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Non-native Speaker Interaction Management Strategies in a Network-based Virtual Environment
Article

, Graduate School of Human and Environmental Studies, Kyoto University, Japan

Journal of Interactive Learning Research Volume 19, Number 1, ISSN 1093-023X Publisher: Association for the Advancement of Computing in Education (AACE), Waynesville, NC

Abstract

This article investigates the dyad-based communication of two groups of non-native speakers (NNSs) of English involved in real time interaction in a type of text-based computer-mediated communication (CMC) tool known as a MOO. The object of this semester long study was to examine the ways in which the subjects managed their L2 interaction during task-based discourse. Four task types were implemented: information-gap, jigsaw, decision-making and opinion-exchange. Analysis of the transcripts indicates that the learners employed a number of communication strategies including definition and clarification requests. In addition, the subjects utilized confirmation and comprehension checks. Further strategies employed were self-correction and non-response. These strategies were more frequent in the opinion-exchange and jigsaw tasks than in the other task types. I found evidence that the above strategies were deployed to maintain target language interaction. Moreover, although instances of negotiation of meaning took place they were infrequent in the corpus as a whole. In this article, I examine the deployment of the above strategies during the project and discuss possible motivations for their utilization. In addition, I investigate the influence of task type on the interaction. The analysis suggests that factors including proficiency levels, task, the nature of real time communication in the online medium and sociocultural factors contributed to the absence of negotiation in much of the data.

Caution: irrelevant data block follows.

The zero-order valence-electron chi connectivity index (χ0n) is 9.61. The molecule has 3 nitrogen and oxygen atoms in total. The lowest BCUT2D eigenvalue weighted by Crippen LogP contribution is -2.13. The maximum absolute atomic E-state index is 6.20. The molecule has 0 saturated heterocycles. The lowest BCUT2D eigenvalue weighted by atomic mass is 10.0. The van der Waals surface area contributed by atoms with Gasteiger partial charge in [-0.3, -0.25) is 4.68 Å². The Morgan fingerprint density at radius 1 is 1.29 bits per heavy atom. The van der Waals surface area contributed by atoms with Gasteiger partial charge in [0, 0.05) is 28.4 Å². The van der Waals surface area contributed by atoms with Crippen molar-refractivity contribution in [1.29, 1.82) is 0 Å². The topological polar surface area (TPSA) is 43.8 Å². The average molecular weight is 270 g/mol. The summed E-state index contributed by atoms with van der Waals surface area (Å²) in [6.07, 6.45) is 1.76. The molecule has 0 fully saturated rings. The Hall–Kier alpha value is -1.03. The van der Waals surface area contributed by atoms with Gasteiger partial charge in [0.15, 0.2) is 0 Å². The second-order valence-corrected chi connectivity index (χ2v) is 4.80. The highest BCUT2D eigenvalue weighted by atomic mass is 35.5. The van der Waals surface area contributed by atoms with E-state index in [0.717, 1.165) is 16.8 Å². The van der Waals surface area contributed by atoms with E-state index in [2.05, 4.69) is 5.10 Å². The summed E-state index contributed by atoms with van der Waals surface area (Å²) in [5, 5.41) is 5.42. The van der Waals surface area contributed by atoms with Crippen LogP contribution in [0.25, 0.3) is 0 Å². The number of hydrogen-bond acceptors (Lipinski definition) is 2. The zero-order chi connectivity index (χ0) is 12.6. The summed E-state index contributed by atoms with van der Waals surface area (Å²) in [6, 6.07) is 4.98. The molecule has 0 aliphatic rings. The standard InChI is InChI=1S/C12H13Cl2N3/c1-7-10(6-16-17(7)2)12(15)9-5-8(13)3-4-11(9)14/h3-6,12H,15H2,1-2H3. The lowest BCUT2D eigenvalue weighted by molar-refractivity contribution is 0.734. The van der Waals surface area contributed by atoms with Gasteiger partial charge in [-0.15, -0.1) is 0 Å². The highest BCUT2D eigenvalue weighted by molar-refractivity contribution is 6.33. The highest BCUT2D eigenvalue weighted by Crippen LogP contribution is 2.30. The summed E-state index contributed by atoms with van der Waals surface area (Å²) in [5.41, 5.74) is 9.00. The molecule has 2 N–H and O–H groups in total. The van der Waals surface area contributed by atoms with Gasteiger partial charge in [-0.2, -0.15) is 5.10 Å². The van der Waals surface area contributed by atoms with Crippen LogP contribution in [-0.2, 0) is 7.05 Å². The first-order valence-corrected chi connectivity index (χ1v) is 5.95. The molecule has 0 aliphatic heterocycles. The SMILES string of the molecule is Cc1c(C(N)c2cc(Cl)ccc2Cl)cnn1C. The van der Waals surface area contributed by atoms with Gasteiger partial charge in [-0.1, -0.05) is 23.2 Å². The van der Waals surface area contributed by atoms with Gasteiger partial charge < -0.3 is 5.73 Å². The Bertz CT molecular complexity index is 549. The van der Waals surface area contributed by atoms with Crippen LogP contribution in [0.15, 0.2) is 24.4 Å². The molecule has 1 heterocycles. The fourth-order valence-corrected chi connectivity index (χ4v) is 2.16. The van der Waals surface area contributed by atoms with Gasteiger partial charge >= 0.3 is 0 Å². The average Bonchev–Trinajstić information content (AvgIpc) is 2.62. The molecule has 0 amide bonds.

Citation

Peterson, M. (2008). Non-native Speaker Interaction Management Strategies in a Network-based Virtual Environment. Journal of Interactive Learning Research, 19(1), 91-117. Waynesville, NC: Association for the Advancement of Computing in Education (AACE). Retrieved July 1, 2022 from .

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